Part One of this blog series looked at the necessity for organisations across higher education and healthcare to pivot and digitise operations in face of the pandemic. Here, we continue the conversation by focusing on retail and government.
Retail: The Customer (and the Network) is Always Right
Customer experience is now the new battlefield for retailers. Today’s consumers are surrounded by so much choice, have extremely high expectations of service and have no reservations in taking their business elsewhere if a brand dissatisfies them. This demand has been intensified by the ability of online shopping to deliver a personalised, real-time experience, and the challenge now lies in retailers being able to replicate this in physical stores.
With that, many retailers are now considering using contextual data with location services to provide a more personalised experience to their customers. For example, a personal greeting on a customer’s device when they enter the store can let them know where they can pick up their specific click-and-collect order. That said, how good this experience is depends on the network because it underpins all digital operations. From a network perspective, the ability to measure that performance is key to locking in a great customer experience. With this, retailers can define service level agreements (SLAs) and their desired application performance levels to ensure these are being fulfilled in real time, customer by customer. An AI-driven, cloud-based network enables control and predictability of retail applications and systems and acts as the foundation upon which retailers can innovate in this rapidly changing market.
Government: The Network Enabling Digital Transformation
COVID-19 enforced digital transformation in government when, without physical access, it was crucial that citizens could still access vital services securely and seamlessly. The issue lies much deeper than this, however – according to IDC figures, improving citizen experience is the top business priority for 62 percent of European government organisations. They are now expected to utilise data to gain a broad picture of citizens’ behaviour and demand patterns to anticipate their needs and deliver a frictionless service. Many government agencies are already creating and delivering digital services via open platforms, microservices and methodologies. With government-led digital transformation programs, progressive organisations see technology to increase efficiency, bolster business continuity and adopt data-driven policymaking.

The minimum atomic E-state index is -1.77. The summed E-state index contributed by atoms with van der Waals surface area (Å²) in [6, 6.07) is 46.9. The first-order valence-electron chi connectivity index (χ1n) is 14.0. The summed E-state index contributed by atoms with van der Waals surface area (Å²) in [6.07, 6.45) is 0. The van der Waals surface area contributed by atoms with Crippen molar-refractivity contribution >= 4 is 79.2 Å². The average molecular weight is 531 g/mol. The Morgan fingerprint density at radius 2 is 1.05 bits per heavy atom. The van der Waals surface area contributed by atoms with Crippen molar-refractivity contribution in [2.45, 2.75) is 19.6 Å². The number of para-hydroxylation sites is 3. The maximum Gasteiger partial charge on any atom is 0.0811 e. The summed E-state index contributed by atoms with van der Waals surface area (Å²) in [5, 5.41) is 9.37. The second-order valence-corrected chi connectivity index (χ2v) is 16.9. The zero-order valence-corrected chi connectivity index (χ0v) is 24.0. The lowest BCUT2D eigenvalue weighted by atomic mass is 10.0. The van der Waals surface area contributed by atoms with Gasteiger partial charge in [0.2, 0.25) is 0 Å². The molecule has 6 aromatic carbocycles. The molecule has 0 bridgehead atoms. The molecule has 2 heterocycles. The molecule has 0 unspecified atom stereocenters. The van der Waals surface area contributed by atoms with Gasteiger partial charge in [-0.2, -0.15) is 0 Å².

At the core of government IT infrastructure sits an intelligent, trusted and assured network. This next generation network has evolved beyond ensuring business continuity to become an enabler of outcomes. It’s central to driving innovation and differentiation within government.
These networks are needed to operationalise the data, ensuring it travels safely between the core to the cloud and the edge. It’s vital they deliver that in a reliable and resilient manner without compromising agility in order to meet governments’ long-term goal of making societies and economies more sustainable and inclusive, while driving prosperity.
A Parting Word
The ‘next normal’ will vary greatly across these four verticals, but one common factor is the burgeoning demand for experience-driven digitalisation and innovation in the face of changing socio-economic implications. The only way to meet this new demand is to utilise technology to pivot and innovate, and the network is the lynchpin. For resellers looking to support organisations across these verticals in their success in this next era of modernisation, the time is now.
Find out more about joining Juniper Networks’ partner community here.
 IDC InfoBite, sponsored by Juniper Networks, The IT Network Infrastructure Revolution in Government, doc #EUR147449921, March 2021